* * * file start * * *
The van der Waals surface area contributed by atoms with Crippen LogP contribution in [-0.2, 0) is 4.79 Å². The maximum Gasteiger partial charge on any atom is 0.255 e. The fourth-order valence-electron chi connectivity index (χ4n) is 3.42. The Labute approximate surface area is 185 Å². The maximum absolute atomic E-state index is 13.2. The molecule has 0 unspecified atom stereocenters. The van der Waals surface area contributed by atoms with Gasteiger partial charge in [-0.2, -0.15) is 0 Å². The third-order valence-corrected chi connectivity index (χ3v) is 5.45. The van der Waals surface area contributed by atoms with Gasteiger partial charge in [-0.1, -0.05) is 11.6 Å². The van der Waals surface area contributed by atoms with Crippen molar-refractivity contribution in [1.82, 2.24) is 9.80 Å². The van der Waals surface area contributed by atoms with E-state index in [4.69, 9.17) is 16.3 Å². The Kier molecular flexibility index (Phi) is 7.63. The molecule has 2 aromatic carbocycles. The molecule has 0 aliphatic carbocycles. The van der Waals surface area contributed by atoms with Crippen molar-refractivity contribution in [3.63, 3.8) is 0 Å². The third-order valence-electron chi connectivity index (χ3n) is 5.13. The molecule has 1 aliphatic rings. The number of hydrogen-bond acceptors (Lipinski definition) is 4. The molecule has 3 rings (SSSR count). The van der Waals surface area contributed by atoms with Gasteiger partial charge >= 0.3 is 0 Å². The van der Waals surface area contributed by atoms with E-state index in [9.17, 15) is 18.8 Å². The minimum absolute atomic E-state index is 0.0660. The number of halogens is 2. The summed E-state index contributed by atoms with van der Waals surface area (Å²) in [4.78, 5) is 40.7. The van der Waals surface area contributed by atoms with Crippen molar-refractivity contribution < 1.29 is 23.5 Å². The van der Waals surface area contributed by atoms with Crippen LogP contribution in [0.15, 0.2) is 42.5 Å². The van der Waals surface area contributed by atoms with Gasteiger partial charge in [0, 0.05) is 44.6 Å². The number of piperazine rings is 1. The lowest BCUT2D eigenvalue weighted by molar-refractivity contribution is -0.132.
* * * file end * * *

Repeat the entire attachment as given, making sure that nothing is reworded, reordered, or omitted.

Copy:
The van der Waals surface area contributed by atoms with Crippen LogP contribution in [-0.2, 0) is 4.79 Å². The maximum Gasteiger partial charge on any atom is 0.255 e. The fourth-order valence-electron chi connectivity index (χ4n) is 3.42. The Labute approximate surface area is 185 Å². The maximum absolute atomic E-state index is 13.2. The molecule has 0 unspecified atom stereocenters. The van der Waals surface area contributed by atoms with Gasteiger partial charge in [-0.2, -0.15) is 0 Å². The third-order valence-corrected chi connectivity index (χ3v) is 5.45. The van der Waals surface area contributed by atoms with Gasteiger partial charge in [-0.1, -0.05) is 11.6 Å². The van der Waals surface area contributed by atoms with Crippen molar-refractivity contribution in [1.82, 2.24) is 9.80 Å². The van der Waals surface area contributed by atoms with E-state index in [4.69, 9.17) is 16.3 Å². The Kier molecular flexibility index (Phi) is 7.63. The molecule has 2 aromatic carbocycles. The molecule has 0 aliphatic carbocycles. The van der Waals surface area contributed by atoms with Crippen molar-refractivity contribution in [3.63, 3.8) is 0 Å². The third-order valence-electron chi connectivity index (χ3n) is 5.13. The molecule has 1 aliphatic rings. The number of hydrogen-bond acceptors (Lipinski definition) is 4. The molecule has 3 rings (SSSR count). The van der Waals surface area contributed by atoms with Gasteiger partial charge >= 0.3 is 0 Å². The van der Waals surface area contributed by atoms with E-state index in [9.17, 15) is 18.8 Å². The minimum absolute atomic E-state index is 0.0660. The number of halogens is 2. The summed E-state index contributed by atoms with van der Waals surface area (Å²) in [4.78, 5) is 40.7. The van der Waals surface area contributed by atoms with Crippen molar-refractivity contribution < 1.29 is 23.5 Å². The van der Waals surface area contributed by atoms with Crippen LogP contribution in [0.15, 0.2) is 42.5 Å². The van der Waals surface area contributed by atoms with Gasteiger partial charge in [0, 0.05) is 44.6 Å². The number of piperazine rings is 1. The lowest BCUT2D eigenvalue weighted by molar-refractivity contribution is -0.132.